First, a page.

Question (WOODWEB Member) :
We do a lot of retail fixtures and as freight costs go up we are looking for more economical ways to ship our fixtures. That brings us to building our cabinets for Knock Down or "KD" assembly.
We currently have been exploring the Rafix system. It's nice that you don't have to do horizontal boring for the lock and cam, but it's still warranted if you want to include dowels with the system. We've been doing this by hand since we can't do horizontal boring with our Skill FT and don't have a horizontal boring machine.
We have been exploring the idea of using a biscuit machine to "flush up" the corners of our fixtures rather than dowels and we came across the Lamello P System. We were curious if anybody has had success or failures with this system. Also if there is a more preferable system out there, I would appreciate the wisdom.
From contributor D:
I recently went from a beam saw and PTP to a nested base machine. We lost our horizontal drilling capabilities. We now produce a better cabinet. We use Cabinet Vision and have it set up for our cabinets to utilize a blind dado/mortis and tenon assembly. On unfinished ends we use 2" assembly screws and on finished ends we use a flush mount Hafela Rafix. We also utilize a 3/4" back on the cabinet. Many people freak out when they hear that, but for the material we use the price for 1/4" and 3/4" is close to the same price, and when you nest it all together, we use less sheets total so itís a good deal. All necessary machining is completed on the CNC, with no secondary machining. For cabinets, it takes us between 6-10 minutes per sheet to machine. We then edgeband and assemble, so there is minimal handling.
I found a manual boring machine is faster by a factor of ten than a CNC doweler or anything else I tried. I know Lean dictates reduced handling and all that, but it literally takes ten extra seconds per boring operation. I pull the part off the nested table, take five steps to the boring machine step on the pedal, then turn around and put the part in the rack for wrapping with its sibling parts for shipping. There is no extra handling, the part has to be removed and put in the rack anyway (unless you have an automated unloading and sorting robot). The only extra time is the few seconds the boring machine takes to bore the holes, and that happens faster than the router can cut a dado at a 400 IPM feed rate.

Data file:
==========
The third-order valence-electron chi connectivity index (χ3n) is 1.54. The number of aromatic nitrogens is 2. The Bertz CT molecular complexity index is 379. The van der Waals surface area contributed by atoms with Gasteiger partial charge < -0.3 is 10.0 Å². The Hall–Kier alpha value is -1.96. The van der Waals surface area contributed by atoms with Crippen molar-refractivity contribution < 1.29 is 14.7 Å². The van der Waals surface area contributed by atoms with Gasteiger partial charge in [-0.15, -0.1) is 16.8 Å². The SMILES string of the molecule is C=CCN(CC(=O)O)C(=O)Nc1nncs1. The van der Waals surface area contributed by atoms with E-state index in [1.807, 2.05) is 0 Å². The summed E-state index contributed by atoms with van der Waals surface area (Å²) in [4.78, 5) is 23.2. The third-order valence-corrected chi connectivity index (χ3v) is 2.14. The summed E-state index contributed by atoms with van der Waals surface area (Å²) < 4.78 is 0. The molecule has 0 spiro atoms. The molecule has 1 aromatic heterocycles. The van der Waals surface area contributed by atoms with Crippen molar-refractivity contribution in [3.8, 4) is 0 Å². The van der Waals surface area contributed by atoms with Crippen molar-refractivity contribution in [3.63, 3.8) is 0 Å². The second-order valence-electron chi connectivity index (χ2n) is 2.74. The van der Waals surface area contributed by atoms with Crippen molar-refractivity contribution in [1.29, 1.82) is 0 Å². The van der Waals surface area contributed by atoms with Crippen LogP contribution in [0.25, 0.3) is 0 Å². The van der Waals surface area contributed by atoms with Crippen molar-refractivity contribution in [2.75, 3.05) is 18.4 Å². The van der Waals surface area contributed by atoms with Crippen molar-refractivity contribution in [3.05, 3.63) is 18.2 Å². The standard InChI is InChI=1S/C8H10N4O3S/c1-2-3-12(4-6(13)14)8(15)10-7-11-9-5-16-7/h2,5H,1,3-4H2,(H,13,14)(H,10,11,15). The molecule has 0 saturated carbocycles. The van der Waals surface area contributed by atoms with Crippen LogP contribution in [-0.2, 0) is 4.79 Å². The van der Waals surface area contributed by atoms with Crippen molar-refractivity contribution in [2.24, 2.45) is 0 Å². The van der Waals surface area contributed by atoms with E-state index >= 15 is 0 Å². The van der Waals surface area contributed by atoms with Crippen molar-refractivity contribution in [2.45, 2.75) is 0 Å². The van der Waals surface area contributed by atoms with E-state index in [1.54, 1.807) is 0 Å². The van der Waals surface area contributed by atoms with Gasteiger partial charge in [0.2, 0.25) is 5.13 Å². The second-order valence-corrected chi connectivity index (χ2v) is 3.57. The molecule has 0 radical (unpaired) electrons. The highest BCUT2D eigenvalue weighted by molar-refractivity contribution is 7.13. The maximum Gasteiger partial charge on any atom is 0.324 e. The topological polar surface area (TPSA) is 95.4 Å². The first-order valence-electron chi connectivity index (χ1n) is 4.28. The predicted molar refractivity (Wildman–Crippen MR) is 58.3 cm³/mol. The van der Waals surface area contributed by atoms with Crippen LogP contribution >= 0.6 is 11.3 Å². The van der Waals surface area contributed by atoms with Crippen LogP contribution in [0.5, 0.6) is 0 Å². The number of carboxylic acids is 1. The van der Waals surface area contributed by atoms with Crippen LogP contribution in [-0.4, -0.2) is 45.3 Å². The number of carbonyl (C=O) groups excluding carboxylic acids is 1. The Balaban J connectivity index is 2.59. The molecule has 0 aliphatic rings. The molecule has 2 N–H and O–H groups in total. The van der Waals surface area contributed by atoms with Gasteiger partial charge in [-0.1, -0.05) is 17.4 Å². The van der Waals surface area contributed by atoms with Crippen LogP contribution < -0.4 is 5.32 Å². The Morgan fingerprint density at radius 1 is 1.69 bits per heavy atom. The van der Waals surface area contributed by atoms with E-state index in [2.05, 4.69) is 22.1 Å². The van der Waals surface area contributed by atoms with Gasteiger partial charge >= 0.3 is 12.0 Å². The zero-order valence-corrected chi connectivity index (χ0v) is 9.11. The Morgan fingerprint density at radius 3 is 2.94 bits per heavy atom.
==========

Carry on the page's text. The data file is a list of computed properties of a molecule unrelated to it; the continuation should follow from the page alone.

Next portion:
I ended up ditching the Rafix and going back to confirmat/dowels. My installers and resellers preferred the simplicity of the confirmats and I prefer the price! The confirmats are only used to hold the case together while the glue sets on the dowels. Most of my resellers did not use glue at all if it was part of a cabinetry run along the wall. No complaints at all. I had a lot of complaints with the Rafix and other cam systems. The exposed head of the confirmat was not an issue because we always use finished panels. If the design required hidden fasteners we just used dowels and clamped for five minutes while we hot-glue the backs. If it was to be assembled by others we used the cam system of their choice.
A manual boring machine costs 3,000 new and 1,000 used. If that is not fast enough look at a dowel insert machine. Again the manual multi head drill/insert machines are much faster than the CNC versions with moving heads. Not to mention they are more reliable and have almost no maintenance.
Dado construction is fine if you are assembling your own cabinets, but if you are sending them out to other installers you are taking a risk that they will screw it up. Also the joinery fit is always a pain requiring the operator to check new batches of panels with calipers and modifying the settings to tweak the fit.
Beyond my solution you are looking at dado joinery or screws and butt joints. Dados sound great if you are a smaller shop using plywood, but a large shop with mixed product lines that use melamine, plywood and other odd stuff. Situations where other, possibly untrained, people are assembling your cabinets dowels and screws are best.